Ever wonder how North Korea looks like? Are you curious to know how people go on with their daily lives there? How about visiting the border that separates the North from the South Korea?
Whenever people talk about Seoul, what usually comes to my mind are the lovely autumn leaves, the yummy Korean dishes and Lee Min Ho (haha). These are the reasons why I got really excited when we planned to go there during the early part of November, which happened to be an autumn season.
During this trip, my friends did all the planning and the itinerary (yup, I didn’t contribute anything, #seoulluckytobetheirfriend!! haha). Anyway, I have listed here some of the activities that me and my friends did during our recent trip, which I hope can help you in preparing your own itinerary.
- Zip-wire your way to Nami Island. Nami Island is a very popular tourist destination in South Korea. It is widely known for its wonderful sceneries and beautiful tree lined paths. There are two options to get to the island, you can catch a ferry (for a 5 minute ride) or you can take a zipline (which is way cooler and fun). To make the most out of your trip, I suggest spending a full day here.
The view that you will miss if you will not take the zipline (haha), and the guys who prepared our seats for our zipline experience.
Ferry – tickets at 10,000 won (Php 450), which includes entrance fee to Nami Island and return ride. Zipline – tickets at 38,000 won (Php 1,710), which includes entrance fee to Nami Island and return ride thru ferry.
- See the border at DMZ and JSA tour. Demilitarized Zone (DMZ) is an area which separates the North and South Korea. The only way to see this place is by booking a tour, which you need to do and reserve ahead of time. This tour is very popular and limited, so it easily gets fully booked. A visit to this place will let you see North Korea through binoculars, learn and understand the difference of life between the North and the South, and the South’s hope for a unified Korea.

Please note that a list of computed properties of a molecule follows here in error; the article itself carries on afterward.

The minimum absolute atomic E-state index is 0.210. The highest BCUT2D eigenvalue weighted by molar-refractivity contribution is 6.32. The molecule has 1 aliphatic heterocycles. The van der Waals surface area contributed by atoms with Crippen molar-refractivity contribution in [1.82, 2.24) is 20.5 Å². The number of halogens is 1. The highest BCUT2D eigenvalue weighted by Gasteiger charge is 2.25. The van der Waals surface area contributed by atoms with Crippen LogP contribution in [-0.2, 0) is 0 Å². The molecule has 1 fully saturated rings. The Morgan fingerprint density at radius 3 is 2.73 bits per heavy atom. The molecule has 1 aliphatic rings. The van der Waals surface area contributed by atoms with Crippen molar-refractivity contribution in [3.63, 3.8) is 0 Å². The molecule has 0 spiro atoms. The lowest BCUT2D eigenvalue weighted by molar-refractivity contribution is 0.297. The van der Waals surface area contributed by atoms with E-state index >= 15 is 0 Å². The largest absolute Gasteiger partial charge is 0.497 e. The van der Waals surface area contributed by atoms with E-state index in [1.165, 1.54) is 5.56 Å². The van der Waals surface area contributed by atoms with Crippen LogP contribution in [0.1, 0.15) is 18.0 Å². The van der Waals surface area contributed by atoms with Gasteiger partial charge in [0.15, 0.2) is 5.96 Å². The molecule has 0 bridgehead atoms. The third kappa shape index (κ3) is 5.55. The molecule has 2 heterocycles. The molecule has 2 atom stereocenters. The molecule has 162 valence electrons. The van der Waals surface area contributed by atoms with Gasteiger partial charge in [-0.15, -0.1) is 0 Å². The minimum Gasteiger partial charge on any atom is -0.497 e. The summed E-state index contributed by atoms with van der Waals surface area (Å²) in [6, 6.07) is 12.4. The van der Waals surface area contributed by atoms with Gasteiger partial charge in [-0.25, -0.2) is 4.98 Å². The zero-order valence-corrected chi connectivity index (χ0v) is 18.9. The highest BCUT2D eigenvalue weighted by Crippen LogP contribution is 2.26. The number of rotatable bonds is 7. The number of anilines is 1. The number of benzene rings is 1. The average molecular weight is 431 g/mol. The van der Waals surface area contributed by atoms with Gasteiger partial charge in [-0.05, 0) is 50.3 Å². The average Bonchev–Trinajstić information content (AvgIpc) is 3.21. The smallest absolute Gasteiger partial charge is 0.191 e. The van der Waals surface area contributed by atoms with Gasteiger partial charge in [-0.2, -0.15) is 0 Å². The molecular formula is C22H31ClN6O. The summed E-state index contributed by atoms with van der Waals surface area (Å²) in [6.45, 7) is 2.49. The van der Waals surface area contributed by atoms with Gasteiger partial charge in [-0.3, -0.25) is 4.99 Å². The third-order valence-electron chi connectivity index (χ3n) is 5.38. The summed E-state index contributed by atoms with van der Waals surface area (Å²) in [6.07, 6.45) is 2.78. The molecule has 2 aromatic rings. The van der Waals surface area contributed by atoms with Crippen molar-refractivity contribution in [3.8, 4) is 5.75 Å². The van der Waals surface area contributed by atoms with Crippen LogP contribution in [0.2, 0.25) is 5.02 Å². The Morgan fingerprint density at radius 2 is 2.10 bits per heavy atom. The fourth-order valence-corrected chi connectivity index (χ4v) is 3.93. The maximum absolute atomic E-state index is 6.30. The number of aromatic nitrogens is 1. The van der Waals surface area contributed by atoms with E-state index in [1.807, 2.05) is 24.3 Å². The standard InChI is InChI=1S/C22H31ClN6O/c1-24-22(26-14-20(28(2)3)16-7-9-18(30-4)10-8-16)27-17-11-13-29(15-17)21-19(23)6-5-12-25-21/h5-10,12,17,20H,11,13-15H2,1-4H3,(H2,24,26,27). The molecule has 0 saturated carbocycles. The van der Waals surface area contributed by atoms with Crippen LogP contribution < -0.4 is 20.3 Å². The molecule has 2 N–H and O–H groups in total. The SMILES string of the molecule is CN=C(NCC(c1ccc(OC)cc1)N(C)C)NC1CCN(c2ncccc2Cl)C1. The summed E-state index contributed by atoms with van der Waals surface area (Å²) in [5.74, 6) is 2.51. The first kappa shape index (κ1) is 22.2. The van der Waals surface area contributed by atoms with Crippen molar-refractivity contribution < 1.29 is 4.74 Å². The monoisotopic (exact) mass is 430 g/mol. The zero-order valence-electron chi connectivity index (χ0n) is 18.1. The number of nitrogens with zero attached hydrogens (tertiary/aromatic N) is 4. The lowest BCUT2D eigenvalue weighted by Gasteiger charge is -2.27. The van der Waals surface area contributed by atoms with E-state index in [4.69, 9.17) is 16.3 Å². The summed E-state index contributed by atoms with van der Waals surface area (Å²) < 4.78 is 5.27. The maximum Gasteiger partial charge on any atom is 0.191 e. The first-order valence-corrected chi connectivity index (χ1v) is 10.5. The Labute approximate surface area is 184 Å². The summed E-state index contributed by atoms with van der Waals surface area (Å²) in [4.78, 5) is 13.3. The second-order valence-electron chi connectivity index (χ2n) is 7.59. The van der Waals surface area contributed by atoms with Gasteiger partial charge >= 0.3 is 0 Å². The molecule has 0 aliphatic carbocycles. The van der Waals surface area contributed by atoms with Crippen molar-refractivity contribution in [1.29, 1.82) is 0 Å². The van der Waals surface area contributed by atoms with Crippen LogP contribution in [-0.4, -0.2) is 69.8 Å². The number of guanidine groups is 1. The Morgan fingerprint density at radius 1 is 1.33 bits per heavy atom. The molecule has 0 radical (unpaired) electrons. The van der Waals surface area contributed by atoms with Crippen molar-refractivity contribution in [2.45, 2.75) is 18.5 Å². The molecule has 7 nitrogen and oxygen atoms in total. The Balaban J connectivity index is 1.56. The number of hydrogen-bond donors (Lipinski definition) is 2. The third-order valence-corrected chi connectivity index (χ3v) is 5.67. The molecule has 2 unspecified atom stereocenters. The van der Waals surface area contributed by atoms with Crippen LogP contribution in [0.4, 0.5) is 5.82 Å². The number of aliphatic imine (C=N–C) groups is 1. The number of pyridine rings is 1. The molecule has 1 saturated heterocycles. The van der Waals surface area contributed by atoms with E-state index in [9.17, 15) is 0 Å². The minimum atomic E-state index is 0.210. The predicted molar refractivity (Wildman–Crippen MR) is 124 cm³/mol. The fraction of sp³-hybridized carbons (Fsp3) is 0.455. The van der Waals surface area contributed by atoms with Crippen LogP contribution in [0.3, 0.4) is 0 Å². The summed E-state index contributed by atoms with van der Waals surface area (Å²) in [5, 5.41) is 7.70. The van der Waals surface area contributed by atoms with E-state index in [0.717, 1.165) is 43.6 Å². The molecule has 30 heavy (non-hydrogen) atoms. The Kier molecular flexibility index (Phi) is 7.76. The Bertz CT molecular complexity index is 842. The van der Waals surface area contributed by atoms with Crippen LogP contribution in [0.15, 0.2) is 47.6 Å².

Get a tour from Panmunjom Travel Center for 77,000 won (Php 3,645) per person, which already includes lunch. Kinda pricey, I know, but the tour is worth it. Please check out this post to know more about our DMZ tour.
- Watch the changing of the guards at Gyeongbokgung Palace. This event takes place at the square of the palace near the main gate. The guards are dressed in traditional Korean royal uniform armed with weapons and instruments. Tourists can watch the ceremony every 10:00 am and 2:00 pm everyday, except Tuesday. That’s not all, make the most out of your visit by walking around the palace (entrance fee at 3,000 won or Php 135) or joining the free tours that they offer.
- Experience traditional Korea at Bukchon Hanok Village. A stroll on this traditional area will let you appreciate Korea’s culture and architecture, as there are museums, galleries, hanok (korean traditional house) guest houses and places that offers workshops for traditional experiences. Just don’t forget that this village is an actual residential area, so tourists are expected to respect their privacy and behave properly.